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SONGS FOR BOYHOOD.
145
"Ah, admiral, never forget
When all bow before you, With a love like the love of your seamen None will adore you ! Why, say but the word, and, ere homeward our
footsteps we turn, Aloft on the tips of our fingers a king you are borne!"
A Martigan,* mending his nets
One eve, made this ditty. Our admiral bid us farewell, And sought the great city. Were they wroth with his glory up there at the
court ? Who can say ? But we saw our beloved commander no more from that day!
We had cruised about on Sunday; But about six bells on Monday,
When as smooth as any mirror was the wa�ter, Right on the horizon Rose a cloud as black as pizon:
'Twas the foe a-steamin' down upon our quar�ter.
'Twas all as still as death, There was not a single breath,
But our adm'ral wore a smile upon his cheek; The foe was on our larboard, But right away our starboard
Was a werry little tiny narrer streak.
A-chucklin' werry sly, And a-winkin' of his eye,
Our admiral gave orders for to run; And the enemy gave chase, For the Germans, as a race,
Have a preference for fighting ten to one.
At seven we felt a whiff;
At eight it blowed right stiff;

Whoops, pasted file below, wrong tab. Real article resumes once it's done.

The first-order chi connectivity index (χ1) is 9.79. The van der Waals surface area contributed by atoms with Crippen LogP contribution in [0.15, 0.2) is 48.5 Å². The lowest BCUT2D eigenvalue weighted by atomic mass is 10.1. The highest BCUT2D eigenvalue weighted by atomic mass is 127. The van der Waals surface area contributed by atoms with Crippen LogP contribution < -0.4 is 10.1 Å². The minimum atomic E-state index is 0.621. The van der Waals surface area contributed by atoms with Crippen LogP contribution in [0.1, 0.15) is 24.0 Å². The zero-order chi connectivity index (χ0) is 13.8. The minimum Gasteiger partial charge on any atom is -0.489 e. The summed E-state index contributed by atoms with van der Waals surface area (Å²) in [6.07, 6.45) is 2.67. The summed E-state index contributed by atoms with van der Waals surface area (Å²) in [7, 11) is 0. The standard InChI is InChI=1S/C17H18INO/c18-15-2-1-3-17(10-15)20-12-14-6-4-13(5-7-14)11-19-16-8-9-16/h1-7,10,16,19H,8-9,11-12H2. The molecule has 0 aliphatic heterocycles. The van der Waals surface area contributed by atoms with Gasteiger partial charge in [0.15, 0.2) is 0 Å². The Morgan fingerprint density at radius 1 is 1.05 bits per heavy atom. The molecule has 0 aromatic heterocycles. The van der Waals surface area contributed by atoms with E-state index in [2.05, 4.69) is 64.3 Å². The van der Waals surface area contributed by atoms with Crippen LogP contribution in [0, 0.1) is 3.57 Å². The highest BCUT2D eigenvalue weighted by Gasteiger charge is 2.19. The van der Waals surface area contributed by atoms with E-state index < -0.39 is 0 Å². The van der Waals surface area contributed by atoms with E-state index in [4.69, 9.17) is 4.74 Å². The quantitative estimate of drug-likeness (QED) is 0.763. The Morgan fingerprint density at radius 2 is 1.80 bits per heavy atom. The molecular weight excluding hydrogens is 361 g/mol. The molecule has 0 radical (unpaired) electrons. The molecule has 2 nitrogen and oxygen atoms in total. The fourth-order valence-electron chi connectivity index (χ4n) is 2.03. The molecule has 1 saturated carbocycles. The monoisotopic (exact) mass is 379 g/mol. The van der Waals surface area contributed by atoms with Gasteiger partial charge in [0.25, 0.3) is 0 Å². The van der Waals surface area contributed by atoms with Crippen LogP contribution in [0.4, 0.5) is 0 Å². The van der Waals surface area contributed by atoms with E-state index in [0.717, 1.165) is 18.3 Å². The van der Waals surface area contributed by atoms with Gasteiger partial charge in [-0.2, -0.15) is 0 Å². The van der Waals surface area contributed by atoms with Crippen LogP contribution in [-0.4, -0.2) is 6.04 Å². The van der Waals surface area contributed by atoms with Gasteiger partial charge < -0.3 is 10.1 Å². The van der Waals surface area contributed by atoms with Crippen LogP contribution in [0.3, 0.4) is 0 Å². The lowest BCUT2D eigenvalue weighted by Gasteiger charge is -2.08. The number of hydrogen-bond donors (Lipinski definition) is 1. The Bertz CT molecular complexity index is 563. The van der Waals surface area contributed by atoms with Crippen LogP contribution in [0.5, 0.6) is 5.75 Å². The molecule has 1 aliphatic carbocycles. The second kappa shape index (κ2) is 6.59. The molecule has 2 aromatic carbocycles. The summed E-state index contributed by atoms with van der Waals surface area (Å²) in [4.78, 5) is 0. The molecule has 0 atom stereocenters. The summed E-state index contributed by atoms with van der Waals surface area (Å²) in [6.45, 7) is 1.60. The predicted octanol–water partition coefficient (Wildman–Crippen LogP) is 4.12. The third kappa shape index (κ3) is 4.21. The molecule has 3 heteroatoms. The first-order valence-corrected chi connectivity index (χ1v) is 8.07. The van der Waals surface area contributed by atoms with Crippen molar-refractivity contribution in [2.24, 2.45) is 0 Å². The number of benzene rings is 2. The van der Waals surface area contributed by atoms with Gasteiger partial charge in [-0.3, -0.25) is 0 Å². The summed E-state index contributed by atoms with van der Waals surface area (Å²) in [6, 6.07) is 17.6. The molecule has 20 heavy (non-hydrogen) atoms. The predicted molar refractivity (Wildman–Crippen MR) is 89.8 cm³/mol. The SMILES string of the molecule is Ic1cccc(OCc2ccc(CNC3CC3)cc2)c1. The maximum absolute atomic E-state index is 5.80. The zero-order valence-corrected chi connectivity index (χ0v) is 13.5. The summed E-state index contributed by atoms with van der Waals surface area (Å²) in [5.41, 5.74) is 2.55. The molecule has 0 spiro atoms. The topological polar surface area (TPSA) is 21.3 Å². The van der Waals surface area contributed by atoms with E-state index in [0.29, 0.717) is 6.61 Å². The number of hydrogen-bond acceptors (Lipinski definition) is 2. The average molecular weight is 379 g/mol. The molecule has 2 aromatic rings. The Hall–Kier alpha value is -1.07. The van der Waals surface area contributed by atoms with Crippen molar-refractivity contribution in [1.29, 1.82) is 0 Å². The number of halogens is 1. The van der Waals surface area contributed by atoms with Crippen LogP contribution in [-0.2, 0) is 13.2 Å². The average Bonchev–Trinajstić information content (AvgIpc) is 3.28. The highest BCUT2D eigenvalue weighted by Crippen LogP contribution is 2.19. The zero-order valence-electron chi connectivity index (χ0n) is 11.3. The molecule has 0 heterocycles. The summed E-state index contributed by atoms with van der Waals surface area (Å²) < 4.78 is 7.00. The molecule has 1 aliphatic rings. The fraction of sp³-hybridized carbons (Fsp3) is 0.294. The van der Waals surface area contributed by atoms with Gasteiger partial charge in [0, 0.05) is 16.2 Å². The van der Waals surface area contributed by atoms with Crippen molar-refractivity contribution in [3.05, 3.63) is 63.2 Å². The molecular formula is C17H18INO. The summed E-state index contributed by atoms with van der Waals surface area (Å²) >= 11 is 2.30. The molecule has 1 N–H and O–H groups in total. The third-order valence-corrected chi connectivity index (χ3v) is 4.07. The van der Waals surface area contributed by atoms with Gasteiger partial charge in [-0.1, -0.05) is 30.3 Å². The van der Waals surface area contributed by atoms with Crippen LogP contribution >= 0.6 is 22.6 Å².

At nine it was blowing half a gale; But at ten the waves ran higher Than St. Paul's Cathedral spire,
And my language to describe the same do fail.
We kept a 'lectric light A-burning all the night;
But on Tuesday, in the morning, about three, My gunner up and spoke, " Darn mc, if any smoke
Is comin' from their chimney-pots," says he.
Just then we heard a shout, And our admiral sung out,
"Send the signal up to wear about and close 1" Then fore and aft we ran ; To his post stood every man;
And louder than the storm our cheers arose.
We neared them, and took aim, And the word to fire came,
And our volley down the line of battle roared; But the German answered not� Not a solitary shot�
But her ensign fluttered down by the board.
We was speechless pretty nigh, As we couldn't make out for whv
THE BATTLE OF DORKING.
London Society.
I served as gunner's mate When I was twenty-eight�
That's fifty anno-dominis ago; And our ship, which was the Spanker, Were a-riding at her anchor,
One Sunday night in August, you must know.
I were chewing of a quid, Which I ordinary did
O' Sundays, for I sort o' think it's right, When our gunner�Ben's his name� Did quite suddenly exclaim,
And his exclamation were, " Blow me tight!"
Says he, " My jolly mates, This here Lloyd's paper states
As we're goin' to fight them German furrineers!" Whereupon we tars, in spite Of itsi bein' Sunday night,
Stood up and gave three hearty British cheers.
Well, we sailed away to meet This famous German fleet,
Consarnin' which there'd been no end o' jaw; For in six weeks they had planned, And built, and launched, and manned
The finest fleet a nation ever saw.
* An inhabitant of Martigues, a quaint Provencal fishing-town.�Ed.
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E-Book - An Annotated Compendium of Old Time American Songs by James Alverson III